Interview with Zonte’s Footstep’s Brad Rey 

Interview with Zonte’s Footstep’s Brad Rey 

What got you into wine?
Back home in Canada, all our liquor store used to be operated by the provincial (state) government. I was lucky enough to be involved with one of the very first privately owned and operated wineshops in 1986, when I was 19 years of age, prior to that I worked in restaurants. The way the shop worked was we imported and retailed wines not carried by the government stores, so we became importers, retailers and because of my background in restaurants, wrote specialist wine lists…. This was when I really got bitten!

When and why did you start Zonte’s Footstep?
A group of wine know-it-alls got together to create a wine brand that would educate new varieties and styles in the Australian marketplace back in 2003… and now there is but two of us left in the business, producing wines from 6 regions of South Australia and 26 wines!

How did a Canuck end up in OZ?
Whilst traveling and sourcing wineries, I started to do stints dragging hoses and working vintage with wineries in California and Oregon… this is where I met an Australian winemaker, Brian Croser, who inspired me to study winemaking in Australia, and he happened to be the head of the school at Charles Sturt University.

Most rewarding experience at Zonte’s Footstep?
Every day! We have such an amazing team, full of passion and focussed. The next chapter is our canning line which comes into action this week! Watch this space!

Inspiring winemaker?
I have come across some people who have truly inspired me. Richard Harvey (one of the most humble and amazing palates I have ever met in the wine industry, and the one that got me truly hooked), Kermit Lynch (passion and energy), Tim Hanni MW (the JK Rowling of wine! he can articulate anything in or about wine and make it fun and interesting) , Jim Clendenen (high energy, high passion and a kindred background. his comment he made decades ago has stuck with me: “Respect the dirt you own and the fruit you grow, make wine that puts a smile on your consumers face… and make sure the smile is still there when they pay for it!” Thanks Jim. and, Paolo de Marchi (he is the DaVinci of wine… and a passionate soul)…. Many, many more that I could put forward, but I think they are pulling me off the podium 😂.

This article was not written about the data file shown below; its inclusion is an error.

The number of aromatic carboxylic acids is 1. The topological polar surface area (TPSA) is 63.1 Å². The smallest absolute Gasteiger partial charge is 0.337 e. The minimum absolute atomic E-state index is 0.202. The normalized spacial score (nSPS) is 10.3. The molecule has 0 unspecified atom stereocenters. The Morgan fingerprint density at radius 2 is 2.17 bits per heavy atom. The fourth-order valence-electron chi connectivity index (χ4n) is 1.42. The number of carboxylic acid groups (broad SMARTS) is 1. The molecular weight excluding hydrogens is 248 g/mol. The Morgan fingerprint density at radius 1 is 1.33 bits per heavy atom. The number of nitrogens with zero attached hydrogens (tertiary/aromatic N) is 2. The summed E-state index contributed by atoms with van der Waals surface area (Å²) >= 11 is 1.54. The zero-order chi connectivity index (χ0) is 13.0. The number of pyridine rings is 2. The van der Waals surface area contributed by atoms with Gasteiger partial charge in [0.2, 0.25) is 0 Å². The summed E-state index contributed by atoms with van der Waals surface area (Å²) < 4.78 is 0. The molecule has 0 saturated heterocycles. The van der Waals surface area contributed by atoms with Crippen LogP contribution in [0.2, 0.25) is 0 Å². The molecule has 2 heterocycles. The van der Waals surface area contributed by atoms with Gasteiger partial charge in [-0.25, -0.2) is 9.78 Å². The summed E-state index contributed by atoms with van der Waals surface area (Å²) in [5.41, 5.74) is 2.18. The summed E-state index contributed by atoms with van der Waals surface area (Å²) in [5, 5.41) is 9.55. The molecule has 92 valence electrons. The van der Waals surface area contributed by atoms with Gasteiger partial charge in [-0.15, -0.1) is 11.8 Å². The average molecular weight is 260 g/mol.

Most interesting wine you’ve ever had?
I would have to say it was a Chateauneuf du Pape, age Inconnu, from King George the V’s wine cellar. There were three in a judge magistrates’ cellar who had passed away in my hometown and the asked the shop to appraise one of the bottles for the estate. It tasted of balsamic vinegar, long past its prime, but after spitting it out a minute later we could taste the dried remnants of Syrah/the wine …. And that’s what made want to produce something that can create a memorable experience to someone’s life.

What’s in your cellar right now?
Where do I start…. Lots of Old World, Isole Olena, 5 magnums of 1982 Sir Winston Churchill ( one had been drunk🤓), 3 bottles of 2013 Dominus Estate,  11 bottles of 2010 Chateau du Beaucastel,  5 bottles of 2013 Tiganello…. Are just some of my favs. We(the family) have over 60 dozen wines in our “cellar”.

What would you do if you weren’t making and selling wine?
I was always going to be an architect… but the joy of wine (and food) stole my heart and I never finished the degree. I still have a passion for architecture and design, especially down the passive model (can’t help but be a greenie!).

What do you like to do in your free time?
What’s that? …. No really, I love to spend time with my family, around a table after cooking up a storm and enjoying great meal with great drink.

 Fall Features

Warm blackberry pie with notes of fresh blueberries and blackberry preserve. Star anise, nutmeg and cocoa sneak up under the berry fruit.

Ripe wild cherry, beautiful earth “Pinot Funk”. Crisp acid with red and purple fruit, long finish with hints of black tea.

The color shows a dark and elegant red. The red fruits and violet nose is intense and slightly mentholated. On the palate we discover a fruity and pleasant taste around black fruits. This is a gourmet wine.

Red and black fruits greet the nose along with lavender floral notes. On the palate, the wine is medium-bodied and fresh with silky smooth tannins. Black cherry liqueur, ripe black plum and black raspberry flavours linger in this wine that exhibits considerable elegance and finesse.

Red Wine-Braised Short Ribs

Try this delicious recipe by Ina Garden and make sure to pair it a Rhône wine! Click the picture for the full website link!

Reviews and Features

We’re happy to announce we have a feature in the Washington Post this month and the Wine Spectator. Click each image to be brought to the corresponding article!

The Wine Spectator
Domaine du Grapillon d’Or
2017 Cuvée 1806 (Gigondas)

Wine Spectator: 92 Points

“Nicely rendered, with a focused core of cassis and bitter cherry fruit, lined with subtle bergamot, garrigue and red tea notes. Reveals a dusting of sandalwood on the finish. Best from 2021 through 2028. 4,900 cases made, 850 cases imported.”